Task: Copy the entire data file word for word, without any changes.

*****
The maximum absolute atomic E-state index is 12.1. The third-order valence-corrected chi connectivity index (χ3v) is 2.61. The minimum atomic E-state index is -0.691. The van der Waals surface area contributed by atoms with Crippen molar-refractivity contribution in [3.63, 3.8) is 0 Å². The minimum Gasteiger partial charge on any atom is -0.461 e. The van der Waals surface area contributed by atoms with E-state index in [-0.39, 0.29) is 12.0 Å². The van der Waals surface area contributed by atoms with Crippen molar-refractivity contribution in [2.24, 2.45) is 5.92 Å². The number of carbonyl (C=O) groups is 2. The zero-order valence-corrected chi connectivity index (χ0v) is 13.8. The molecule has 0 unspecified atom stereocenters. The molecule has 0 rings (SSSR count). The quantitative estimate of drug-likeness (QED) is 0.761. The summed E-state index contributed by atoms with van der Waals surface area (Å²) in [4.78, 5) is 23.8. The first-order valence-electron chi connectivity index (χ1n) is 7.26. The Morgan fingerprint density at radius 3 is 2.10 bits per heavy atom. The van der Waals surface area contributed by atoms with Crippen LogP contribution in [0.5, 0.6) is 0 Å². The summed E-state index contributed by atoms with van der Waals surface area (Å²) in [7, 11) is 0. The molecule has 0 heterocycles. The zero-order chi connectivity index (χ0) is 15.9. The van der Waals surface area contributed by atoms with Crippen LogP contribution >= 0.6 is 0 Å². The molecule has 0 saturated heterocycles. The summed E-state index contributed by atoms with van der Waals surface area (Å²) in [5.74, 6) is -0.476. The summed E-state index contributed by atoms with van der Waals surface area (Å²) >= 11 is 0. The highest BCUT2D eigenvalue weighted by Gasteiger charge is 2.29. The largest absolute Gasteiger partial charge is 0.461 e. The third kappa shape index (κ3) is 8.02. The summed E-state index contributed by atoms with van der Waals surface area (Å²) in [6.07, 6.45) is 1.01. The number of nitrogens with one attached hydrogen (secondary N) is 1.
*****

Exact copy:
The maximum absolute atomic E-state index is 12.1. The third-order valence-corrected chi connectivity index (χ3v) is 2.61. The minimum atomic E-state index is -0.691. The van der Waals surface area contributed by atoms with Crippen molar-refractivity contribution in [3.63, 3.8) is 0 Å². The minimum Gasteiger partial charge on any atom is -0.461 e. The van der Waals surface area contributed by atoms with E-state index in [-0.39, 0.29) is 12.0 Å². The van der Waals surface area contributed by atoms with Crippen molar-refractivity contribution in [2.24, 2.45) is 5.92 Å². The number of carbonyl (C=O) groups is 2. The zero-order valence-corrected chi connectivity index (χ0v) is 13.8. The molecule has 0 unspecified atom stereocenters. The molecule has 0 rings (SSSR count). The quantitative estimate of drug-likeness (QED) is 0.761. The summed E-state index contributed by atoms with van der Waals surface area (Å²) in [4.78, 5) is 23.8. The first-order valence-electron chi connectivity index (χ1n) is 7.26. The Morgan fingerprint density at radius 3 is 2.10 bits per heavy atom. The van der Waals surface area contributed by atoms with Crippen LogP contribution in [0.5, 0.6) is 0 Å². The summed E-state index contributed by atoms with van der Waals surface area (Å²) in [7, 11) is 0. The molecule has 0 heterocycles. The zero-order chi connectivity index (χ0) is 15.9. The van der Waals surface area contributed by atoms with Crippen LogP contribution >= 0.6 is 0 Å². The molecule has 0 saturated heterocycles. The summed E-state index contributed by atoms with van der Waals surface area (Å²) in [5.74, 6) is -0.476. The summed E-state index contributed by atoms with van der Waals surface area (Å²) >= 11 is 0. The highest BCUT2D eigenvalue weighted by Gasteiger charge is 2.29. The largest absolute Gasteiger partial charge is 0.461 e. The third kappa shape index (κ3) is 8.02. The summed E-state index contributed by atoms with van der Waals surface area (Å²) in [6.07, 6.45) is 1.01. The number of nitrogens with one attached hydrogen (secondary N) is 1.